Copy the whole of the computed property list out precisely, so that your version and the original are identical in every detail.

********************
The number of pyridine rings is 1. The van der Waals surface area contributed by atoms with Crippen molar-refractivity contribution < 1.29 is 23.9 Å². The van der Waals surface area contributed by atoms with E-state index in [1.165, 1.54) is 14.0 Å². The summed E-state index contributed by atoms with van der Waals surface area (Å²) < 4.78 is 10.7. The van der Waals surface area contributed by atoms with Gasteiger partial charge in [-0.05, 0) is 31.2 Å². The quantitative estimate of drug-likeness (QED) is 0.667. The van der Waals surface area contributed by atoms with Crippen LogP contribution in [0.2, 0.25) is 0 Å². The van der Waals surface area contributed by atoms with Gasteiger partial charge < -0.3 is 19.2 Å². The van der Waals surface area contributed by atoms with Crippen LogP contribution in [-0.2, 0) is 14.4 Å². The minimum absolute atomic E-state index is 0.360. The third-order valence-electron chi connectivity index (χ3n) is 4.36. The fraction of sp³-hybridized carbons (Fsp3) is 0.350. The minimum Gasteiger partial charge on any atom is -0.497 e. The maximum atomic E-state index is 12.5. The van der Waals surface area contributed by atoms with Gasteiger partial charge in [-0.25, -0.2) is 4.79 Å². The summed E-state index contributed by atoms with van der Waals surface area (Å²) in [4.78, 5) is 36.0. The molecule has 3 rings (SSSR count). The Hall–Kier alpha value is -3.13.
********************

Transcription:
The number of pyridine rings is 1. The van der Waals surface area contributed by atoms with Crippen molar-refractivity contribution < 1.29 is 23.9 Å². The van der Waals surface area contributed by atoms with E-state index in [1.165, 1.54) is 14.0 Å². The summed E-state index contributed by atoms with van der Waals surface area (Å²) < 4.78 is 10.7. The van der Waals surface area contributed by atoms with Gasteiger partial charge in [-0.05, 0) is 31.2 Å². The quantitative estimate of drug-likeness (QED) is 0.667. The van der Waals surface area contributed by atoms with Crippen LogP contribution in [0.2, 0.25) is 0 Å². The van der Waals surface area contributed by atoms with Gasteiger partial charge < -0.3 is 19.2 Å². The van der Waals surface area contributed by atoms with Crippen LogP contribution in [-0.2, 0) is 14.4 Å². The minimum absolute atomic E-state index is 0.360. The third-order valence-electron chi connectivity index (χ3n) is 4.36. The fraction of sp³-hybridized carbons (Fsp3) is 0.350. The minimum Gasteiger partial charge on any atom is -0.497 e. The maximum atomic E-state index is 12.5. The van der Waals surface area contributed by atoms with Gasteiger partial charge in [-0.25, -0.2) is 4.79 Å². The summed E-state index contributed by atoms with van der Waals surface area (Å²) in [4.78, 5) is 36.0. The molecule has 3 rings (SSSR count). The Hall–Kier alpha value is -3.13.